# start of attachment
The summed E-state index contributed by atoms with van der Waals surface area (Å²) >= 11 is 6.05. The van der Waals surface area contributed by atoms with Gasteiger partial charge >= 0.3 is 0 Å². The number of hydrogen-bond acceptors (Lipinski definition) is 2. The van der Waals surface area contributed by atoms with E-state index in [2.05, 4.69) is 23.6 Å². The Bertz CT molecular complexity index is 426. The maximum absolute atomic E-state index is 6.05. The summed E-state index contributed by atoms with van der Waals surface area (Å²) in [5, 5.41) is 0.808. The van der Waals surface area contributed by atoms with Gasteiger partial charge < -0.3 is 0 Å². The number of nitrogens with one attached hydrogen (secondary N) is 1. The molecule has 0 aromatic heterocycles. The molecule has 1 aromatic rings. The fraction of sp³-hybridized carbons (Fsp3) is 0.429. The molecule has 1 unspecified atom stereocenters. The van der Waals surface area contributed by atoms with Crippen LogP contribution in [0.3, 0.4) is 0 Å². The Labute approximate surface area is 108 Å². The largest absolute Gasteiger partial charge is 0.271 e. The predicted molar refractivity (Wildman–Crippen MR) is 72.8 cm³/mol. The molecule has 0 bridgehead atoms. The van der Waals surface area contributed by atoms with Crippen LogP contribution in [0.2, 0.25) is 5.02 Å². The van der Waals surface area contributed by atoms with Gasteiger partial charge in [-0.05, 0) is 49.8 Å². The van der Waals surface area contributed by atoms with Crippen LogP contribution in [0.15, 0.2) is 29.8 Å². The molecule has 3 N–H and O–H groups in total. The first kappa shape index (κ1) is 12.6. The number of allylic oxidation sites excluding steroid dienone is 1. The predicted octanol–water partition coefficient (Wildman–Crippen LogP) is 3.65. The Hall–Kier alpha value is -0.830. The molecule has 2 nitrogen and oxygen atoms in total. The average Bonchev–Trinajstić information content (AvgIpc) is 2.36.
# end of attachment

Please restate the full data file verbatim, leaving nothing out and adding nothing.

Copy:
The summed E-state index contributed by atoms with van der Waals surface area (Å²) >= 11 is 6.05. The van der Waals surface area contributed by atoms with Gasteiger partial charge >= 0.3 is 0 Å². The number of hydrogen-bond acceptors (Lipinski definition) is 2. The van der Waals surface area contributed by atoms with E-state index in [2.05, 4.69) is 23.6 Å². The Bertz CT molecular complexity index is 426. The maximum absolute atomic E-state index is 6.05. The summed E-state index contributed by atoms with van der Waals surface area (Å²) in [5, 5.41) is 0.808. The van der Waals surface area contributed by atoms with Gasteiger partial charge < -0.3 is 0 Å². The number of nitrogens with one attached hydrogen (secondary N) is 1. The molecule has 0 aromatic heterocycles. The molecule has 1 aromatic rings. The fraction of sp³-hybridized carbons (Fsp3) is 0.429. The molecule has 1 unspecified atom stereocenters. The van der Waals surface area contributed by atoms with Crippen LogP contribution in [0.3, 0.4) is 0 Å². The Labute approximate surface area is 108 Å². The largest absolute Gasteiger partial charge is 0.271 e. The predicted molar refractivity (Wildman–Crippen MR) is 72.8 cm³/mol. The molecule has 0 bridgehead atoms. The van der Waals surface area contributed by atoms with Crippen LogP contribution in [0.2, 0.25) is 5.02 Å². The van der Waals surface area contributed by atoms with Gasteiger partial charge in [-0.05, 0) is 49.8 Å². The van der Waals surface area contributed by atoms with Crippen LogP contribution in [0.15, 0.2) is 29.8 Å². The molecule has 3 N–H and O–H groups in total. The first kappa shape index (κ1) is 12.6. The number of allylic oxidation sites excluding steroid dienone is 1. The predicted octanol–water partition coefficient (Wildman–Crippen LogP) is 3.65. The Hall–Kier alpha value is -0.830. The molecule has 2 nitrogen and oxygen atoms in total. The average Bonchev–Trinajstić information content (AvgIpc) is 2.36.